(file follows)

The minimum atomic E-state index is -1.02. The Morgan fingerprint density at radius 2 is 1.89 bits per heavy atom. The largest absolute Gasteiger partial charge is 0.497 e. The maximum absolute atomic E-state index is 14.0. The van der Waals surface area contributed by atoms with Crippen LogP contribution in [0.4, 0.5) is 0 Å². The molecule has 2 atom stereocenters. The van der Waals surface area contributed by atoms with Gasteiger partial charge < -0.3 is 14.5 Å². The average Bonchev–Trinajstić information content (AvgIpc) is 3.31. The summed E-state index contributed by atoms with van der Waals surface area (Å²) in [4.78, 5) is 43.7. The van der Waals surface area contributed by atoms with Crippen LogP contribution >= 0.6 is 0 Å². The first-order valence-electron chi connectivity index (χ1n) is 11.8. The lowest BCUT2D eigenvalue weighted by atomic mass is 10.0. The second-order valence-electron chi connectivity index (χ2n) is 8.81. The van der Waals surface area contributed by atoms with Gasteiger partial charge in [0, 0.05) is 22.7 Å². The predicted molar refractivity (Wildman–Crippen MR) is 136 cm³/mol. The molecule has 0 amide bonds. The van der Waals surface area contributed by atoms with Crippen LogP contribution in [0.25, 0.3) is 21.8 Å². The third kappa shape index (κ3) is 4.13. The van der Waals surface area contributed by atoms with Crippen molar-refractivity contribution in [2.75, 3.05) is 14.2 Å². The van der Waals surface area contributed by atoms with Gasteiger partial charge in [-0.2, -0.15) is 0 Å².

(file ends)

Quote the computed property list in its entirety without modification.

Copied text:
The minimum atomic E-state index is -1.02. The Morgan fingerprint density at radius 2 is 1.89 bits per heavy atom. The largest absolute Gasteiger partial charge is 0.497 e. The maximum absolute atomic E-state index is 14.0. The van der Waals surface area contributed by atoms with Crippen LogP contribution in [0.4, 0.5) is 0 Å². The molecule has 2 atom stereocenters. The van der Waals surface area contributed by atoms with Gasteiger partial charge < -0.3 is 14.5 Å². The average Bonchev–Trinajstić information content (AvgIpc) is 3.31. The summed E-state index contributed by atoms with van der Waals surface area (Å²) in [4.78, 5) is 43.7. The van der Waals surface area contributed by atoms with Crippen LogP contribution >= 0.6 is 0 Å². The first-order valence-electron chi connectivity index (χ1n) is 11.8. The lowest BCUT2D eigenvalue weighted by atomic mass is 10.0. The second-order valence-electron chi connectivity index (χ2n) is 8.81. The van der Waals surface area contributed by atoms with Gasteiger partial charge in [0, 0.05) is 22.7 Å². The predicted molar refractivity (Wildman–Crippen MR) is 136 cm³/mol. The molecule has 0 amide bonds. The van der Waals surface area contributed by atoms with Crippen LogP contribution in [0.25, 0.3) is 21.8 Å². The third kappa shape index (κ3) is 4.13. The van der Waals surface area contributed by atoms with Crippen molar-refractivity contribution in [2.75, 3.05) is 14.2 Å². The van der Waals surface area contributed by atoms with Gasteiger partial charge in [-0.2, -0.15) is 0 Å².